Happy Friday. The U.S. has more than 360 ports and 3,500 maritime facilities, such as state-owned harbors, but no central body for coordinating cybersecurity or setting standards to protect a transportation system that accounts for 25% of the U.S. gross domestic product. The White House this week issued a plan for improvements, WSJ Pro’s James Rundle reports.
Other news: Direct Energy reveals data breach originating with a tech provider; Russian hacker gets 12 years; Federal judiciary’s systems likely breached in
suspends President Trump’s accounts indefinitely; and Senator says laptop stolen in melee at U.S. Capitol on Wednesday.
Weekend reading: GDPR frustrations; cyber firm Iboss raises $145 million; and security startups face funding challenges this year.
White House plan for maritime cybersecurity warns of previously unknown risks. The plan introduced initiatives designed to provide security standards for port technology, and formalized cybersecurity responsibilities for the U.S. Coast Guard’s involvement in investigations and incident response.
The Department of Homeland Security and the National Institute of Standards and Technology, a standards-setting agency within the Commerce Department, along with other federal agencies, must undertake a number of actions to better protect maritime transportation.
Tasks include the establishment of a formal forensics process for maritime cyber investigations by government and law-enforcement agencies, and the implementation of mandatory contractual language for cybersecurity when the federal government hires private-sector companies to run critical infrastructure.
The maritime sector is a frequent target for hackers. In September, shipping line CMA-CGM SA became the victim of ransomware while in April, Geneva-based Mediterranean Shipping Co. suffered a network outage believed to be the result of a cyberattack.
Ports and other maritime facilities have been largely left to determine their own security arrangements and as a result rely on a patchwork of guidelines from other institutions and sectors to inform their approaches.
Read the full story.
“The number of…brand-name players that are involved in this, what we call SolarWinds intrusion right now, that have not come forward would surprise the hell out of many of the people watching this.”
— Sen. Mark Warner (D., Va.), the top Democrat on the Senate Intelligence Committee, during a videoconference hosted by the Aspen Institute on Thursday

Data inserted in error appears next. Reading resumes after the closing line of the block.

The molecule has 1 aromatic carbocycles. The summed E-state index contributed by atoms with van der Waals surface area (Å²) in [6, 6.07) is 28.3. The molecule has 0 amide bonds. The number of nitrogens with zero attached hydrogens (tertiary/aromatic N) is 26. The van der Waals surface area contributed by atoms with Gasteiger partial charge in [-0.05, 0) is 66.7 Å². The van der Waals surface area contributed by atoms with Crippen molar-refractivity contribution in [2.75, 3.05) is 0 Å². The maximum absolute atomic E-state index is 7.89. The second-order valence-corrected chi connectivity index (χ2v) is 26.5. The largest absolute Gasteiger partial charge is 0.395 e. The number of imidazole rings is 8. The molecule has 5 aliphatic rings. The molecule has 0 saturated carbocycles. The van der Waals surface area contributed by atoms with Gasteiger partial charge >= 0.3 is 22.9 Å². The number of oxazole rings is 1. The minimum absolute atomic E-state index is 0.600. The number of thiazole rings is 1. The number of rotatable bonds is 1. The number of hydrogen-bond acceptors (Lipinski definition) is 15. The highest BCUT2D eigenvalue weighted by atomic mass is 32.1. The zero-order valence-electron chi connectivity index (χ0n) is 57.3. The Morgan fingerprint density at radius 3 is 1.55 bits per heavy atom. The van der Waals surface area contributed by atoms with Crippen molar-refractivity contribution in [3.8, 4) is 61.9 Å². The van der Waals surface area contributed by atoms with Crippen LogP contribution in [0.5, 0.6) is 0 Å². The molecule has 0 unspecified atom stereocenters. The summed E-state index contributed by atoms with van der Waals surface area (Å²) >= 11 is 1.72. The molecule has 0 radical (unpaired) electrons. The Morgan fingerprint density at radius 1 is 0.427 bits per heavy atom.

More Cyber News
Direct Energy reveals data breach originating with a tech provider. Direct Energy LP told regulators in Maine this week that sensitive data for about 250,000 customers was compromised when a data analytics provider was hit with ransomware in November. Direct Energy, which provides electricity and natural gas in the U.S. and Canada, suspended work with the unnamed tech vendor and notified credit-card companies of the incident, according to a notice to customers. The vendor locked out the intruders and didn’t pay the ransom, Direct Energy said.
Russian hacker sentenced to 12 years. A U.S. federal judge issued the ruling Thursday to Andrei Tyurin, who pleaded guilty in September 2019 to stealing data about 100 million U.S. consumers from
& Co. and other firms, the Associated Press reports. In a string of computer intrusions from 2012 to mid-2015, Mr. Tyurin and a co-conspirator targeted financial firms and media, including The Wall Street Journal, prosecutors said. Mr. Tyurin, who was extradited to the U.S. in 2018 from the country of Georgia, is “ashamed” of his actions, his lawyer said in court papers.
Federal judiciary’s systems likely breached in SolarWinds hack. The federal judiciary was working to immediately add new security procedures to protect “highly sensitive confidential documents filed with the courts,” The Wall Street Journal reports, citing a statement Wednesday by the Administrative Office of the U.S. Courts. Highly sensitive court documents filed with federal courts on paper or via secure electronic devices will be stored in a stand-alone computer system. Gaining access to confidential judiciary records could be especially valuable to foreign spies, analysts said, because of the extreme sensitivity of information they often contain, including investigative techniques described in search warrants or specific email accounts or phone numbers being surveilled.
Senator says laptop stolen.
Sen. Jeff Merkley
(D., Ore.) said in a video on his
feed that a laptop was taken from his office during the melee Wednesday.
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